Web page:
I am trying to implement substring in C. How efficient and standard is this code? I have a hard time understanding how C functions are usually meant to work, like how printf() returns an int or size_t.

size_t substring(char *destination, char const *string,  int start, int len) {
    // writes a substring to the destinaton starting at start index of string until end stepping by step
    // follows the same start at 0 off by one on the end format as Java substring method
    int substringLength = len;

    int stringLength = strlen(string);

    if (start > stringLength || len > stringLength || start < 0 || len < 0) {
        fputs("start and len must be 0 < start/len < length of string", stderr);
        return -1;
    if (start >= len) {
        fputs("start must be start < len", stderr);
        return -1;

    memcpy(destination, &string[start], substringLength);

    if (destination[stringLength] != '\x0') {
        destination[stringLength] = '\x0';
    return substringLength;
  • 1
    \$\begingroup\$ It would be good to note that you could just use the standard memmove() or memcpy() to accomplish this. \$\endgroup\$
    – syb0rg
    Dec 3, 2015 at 1:42
  • \$\begingroup\$ @syb0rg We are being asked to review this wrapper for memcpy(). What's your point? \$\endgroup\$ Dec 4, 2015 at 19:37
  • \$\begingroup\$ @200_success I guess it was poorly communicated in my comment, but I in terms of efficiency alone I was thinking he could discard the wrapper and just use the standard functions alone. \$\endgroup\$
    – syb0rg
    Dec 4, 2015 at 19:57
  • \$\begingroup\$ @syb0rg There is significant benefit to using a wrapper instead of calling memmove() or memcpy() directly, since those functions don't handle NUL-termination. \$\endgroup\$ Dec 4, 2015 at 19:58

6 Answers 6


Argument confusion

If you were trying to replicate the java substring function, you should have had a start and end argument. As it is, you have a start and length argument, but you didn't handle the length argument correctly.

Bug 1

This line doesn't correctly check for the case of copying off the end of the source string:

if (start > stringLength || len > stringLength || start < 0 || len < 0) {

It needs to be:

if (start + len > stringLength || start < 0 || len < 0) {

Edit: If you want to check for integer overflow, you can also throw in || start + len < 0, and use size_t everywhere instead of int.

Bug 2

This check is unnecessary and can return an error incorrectly:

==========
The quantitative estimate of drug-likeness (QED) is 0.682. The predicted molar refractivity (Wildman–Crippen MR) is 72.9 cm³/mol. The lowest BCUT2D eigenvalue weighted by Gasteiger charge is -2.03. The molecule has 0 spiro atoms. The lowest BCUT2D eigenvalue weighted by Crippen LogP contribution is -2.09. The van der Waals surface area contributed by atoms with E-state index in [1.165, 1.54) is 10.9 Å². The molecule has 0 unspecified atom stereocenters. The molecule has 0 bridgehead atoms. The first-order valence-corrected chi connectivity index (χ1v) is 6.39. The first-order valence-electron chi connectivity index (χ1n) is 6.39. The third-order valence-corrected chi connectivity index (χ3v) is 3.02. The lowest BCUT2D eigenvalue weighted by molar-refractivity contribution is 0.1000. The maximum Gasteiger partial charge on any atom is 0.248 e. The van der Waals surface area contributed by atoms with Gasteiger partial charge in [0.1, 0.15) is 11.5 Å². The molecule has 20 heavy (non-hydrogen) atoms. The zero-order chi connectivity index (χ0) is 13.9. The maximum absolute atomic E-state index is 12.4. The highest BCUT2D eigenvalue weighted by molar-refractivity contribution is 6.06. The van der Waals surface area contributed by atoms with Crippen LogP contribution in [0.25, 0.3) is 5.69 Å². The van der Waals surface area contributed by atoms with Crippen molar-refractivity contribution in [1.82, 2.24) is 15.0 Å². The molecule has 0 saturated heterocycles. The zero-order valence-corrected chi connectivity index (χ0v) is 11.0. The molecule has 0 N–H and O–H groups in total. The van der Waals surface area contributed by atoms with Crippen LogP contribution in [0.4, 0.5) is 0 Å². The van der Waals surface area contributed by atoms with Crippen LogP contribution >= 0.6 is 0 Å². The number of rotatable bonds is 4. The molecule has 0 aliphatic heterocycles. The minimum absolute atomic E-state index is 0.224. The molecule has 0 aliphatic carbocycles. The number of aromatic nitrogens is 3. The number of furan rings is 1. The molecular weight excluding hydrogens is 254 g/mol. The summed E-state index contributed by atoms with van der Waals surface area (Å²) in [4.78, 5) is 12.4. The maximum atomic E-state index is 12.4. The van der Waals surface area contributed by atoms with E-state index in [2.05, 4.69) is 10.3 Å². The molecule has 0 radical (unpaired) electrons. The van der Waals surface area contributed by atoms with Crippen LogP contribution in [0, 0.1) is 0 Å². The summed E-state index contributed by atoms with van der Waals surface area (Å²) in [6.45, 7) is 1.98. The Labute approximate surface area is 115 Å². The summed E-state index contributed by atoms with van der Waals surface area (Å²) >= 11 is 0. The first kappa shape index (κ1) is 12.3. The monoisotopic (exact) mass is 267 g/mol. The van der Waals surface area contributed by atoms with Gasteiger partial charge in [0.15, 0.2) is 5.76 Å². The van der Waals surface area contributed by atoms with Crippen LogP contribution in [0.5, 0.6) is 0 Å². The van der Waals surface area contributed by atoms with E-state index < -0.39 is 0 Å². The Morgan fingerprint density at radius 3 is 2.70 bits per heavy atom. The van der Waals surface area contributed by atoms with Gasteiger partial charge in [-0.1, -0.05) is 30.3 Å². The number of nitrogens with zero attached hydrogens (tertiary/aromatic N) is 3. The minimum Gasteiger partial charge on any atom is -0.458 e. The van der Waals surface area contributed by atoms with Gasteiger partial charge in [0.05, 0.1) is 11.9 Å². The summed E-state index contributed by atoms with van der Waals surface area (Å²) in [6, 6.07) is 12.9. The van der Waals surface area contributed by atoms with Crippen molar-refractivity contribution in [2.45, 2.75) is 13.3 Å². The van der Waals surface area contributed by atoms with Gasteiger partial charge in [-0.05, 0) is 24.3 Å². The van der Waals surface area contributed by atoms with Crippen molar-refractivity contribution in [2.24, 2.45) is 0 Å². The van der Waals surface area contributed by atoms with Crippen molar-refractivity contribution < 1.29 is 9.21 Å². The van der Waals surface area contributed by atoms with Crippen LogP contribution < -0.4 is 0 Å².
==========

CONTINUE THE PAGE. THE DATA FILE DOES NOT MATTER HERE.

if (start >= len) {
    fputs("start must be start < len", stderr);
    return -1;

For example, if the string has 10 bytes, start is 8 and len is 1, this check will return an error.

Bug 3

When you terminate the destination string, you use the wrong index. It should be len, not stringLength. Also, I'm not sure why you do a check before you write to it:

if (destination[stringLength] != '\x0') {
    destination[stringLength] = '\x0';

should be:

destination[len] = '\0';

Also, '\0' is the standard way to write the null character. I've never seen it written as '\x0' before.

Unnecessary local variable

The variable substringLength is unnecessary because it is always the same as len. You can just use len instead.

Return value

The java substring function returns the string. Your function returns the length but I don't think that this will be useful to the caller. The reason you might want to return a string is so you can chain calls like this:

strcat(substring(buf, path, dir_start, dir_length), basename);
  • \$\begingroup\$ Note: start + len > stringLength is not safe against integer overflow. \$\endgroup\$
    – user253751
    Dec 3, 2015 at 7:35
  • \$\begingroup\$ On the other hand, if trying to emulate the .NET Substring(), then passing the length would be right. \$\endgroup\$ Dec 4, 2015 at 9:19
  • \$\begingroup\$ @200_success But in the comments in the code, he specifically says he is trying to emulate the java version. \$\endgroup\$
    – JS1
    Dec 4, 2015 at 18:36

I have a hard time understanding how C functions are usually meant to work

The best thing to do is to read the documentation, which is only a Google search away.

For instance, you'll determine that strlen() returns a size_t, so stringLength should also be a size_t, same with len. Mixing this with an int or other signed type can cause "possible loss of data" warnings.

Also, if you have a string called destination, then the other one should be called source.


By first glance it looks kind of OK, but there are at least a few bugs:

  • Given a start > 0 and len < strlen(string), but still large, then your memcpy might end up writing beyond allocated memory
  • Why the start < len test? Given start = 5 and len = 2, but string = 'A somewhat long string'. It should be allowed to copy 2 characters from that string. I think what you mean to check for is something like (start + len) <= stringLength

You should also be aware that C also have substring functions in default libraries, like strncpy or strcpy, so you're kind of reinventing the wheel.


Printing an error message to stderr and returning -1 if argument validation fails isn't very good practice. For one thing, there's no way to distinguish different error cases; for another, there's no way to avoid the log spam.

If an error you detect is always programmer error then you should catch it with an assertion that stops the program dead in its tracks (or better yet, a static assertion that stops the program from compiling). Otherwise, if the error could be caused by user input, you should return an error code (preferably a different error code for each case) and let your caller decide how the error should be handled. Printing a canned error to the screen may not be what the user of your function wants!